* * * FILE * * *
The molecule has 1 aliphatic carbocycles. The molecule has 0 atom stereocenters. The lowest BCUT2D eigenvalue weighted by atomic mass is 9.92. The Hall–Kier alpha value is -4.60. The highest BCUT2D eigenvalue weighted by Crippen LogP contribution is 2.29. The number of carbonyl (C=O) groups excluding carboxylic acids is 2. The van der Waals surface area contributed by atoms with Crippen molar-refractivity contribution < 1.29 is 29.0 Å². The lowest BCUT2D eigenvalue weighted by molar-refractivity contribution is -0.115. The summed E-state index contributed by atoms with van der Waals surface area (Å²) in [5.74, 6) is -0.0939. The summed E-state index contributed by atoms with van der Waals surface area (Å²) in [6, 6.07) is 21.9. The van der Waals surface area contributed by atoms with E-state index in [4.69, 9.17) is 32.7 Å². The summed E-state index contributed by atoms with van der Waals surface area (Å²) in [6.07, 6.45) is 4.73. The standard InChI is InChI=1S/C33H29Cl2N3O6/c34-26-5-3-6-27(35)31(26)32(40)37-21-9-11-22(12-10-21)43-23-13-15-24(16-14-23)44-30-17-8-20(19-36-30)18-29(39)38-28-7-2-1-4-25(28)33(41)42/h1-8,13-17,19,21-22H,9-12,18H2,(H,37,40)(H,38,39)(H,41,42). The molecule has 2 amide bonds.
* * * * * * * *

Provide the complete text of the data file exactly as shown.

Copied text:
The molecule has 1 aliphatic carbocycles. The molecule has 0 atom stereocenters. The lowest BCUT2D eigenvalue weighted by atomic mass is 9.92. The Hall–Kier alpha value is -4.60. The highest BCUT2D eigenvalue weighted by Crippen LogP contribution is 2.29. The number of carbonyl (C=O) groups excluding carboxylic acids is 2. The van der Waals surface area contributed by atoms with Crippen molar-refractivity contribution < 1.29 is 29.0 Å². The lowest BCUT2D eigenvalue weighted by molar-refractivity contribution is -0.115. The summed E-state index contributed by atoms with van der Waals surface area (Å²) in [5.74, 6) is -0.0939. The summed E-state index contributed by atoms with van der Waals surface area (Å²) in [6, 6.07) is 21.9. The van der Waals surface area contributed by atoms with E-state index in [4.69, 9.17) is 32.7 Å². The summed E-state index contributed by atoms with van der Waals surface area (Å²) in [6.07, 6.45) is 4.73. The standard InChI is InChI=1S/C33H29Cl2N3O6/c34-26-5-3-6-27(35)31(26)32(40)37-21-9-11-22(12-10-21)43-23-13-15-24(16-14-23)44-30-17-8-20(19-36-30)18-29(39)38-28-7-2-1-4-25(28)33(41)42/h1-8,13-17,19,21-22H,9-12,18H2,(H,37,40)(H,38,39)(H,41,42). The molecule has 2 amide bonds.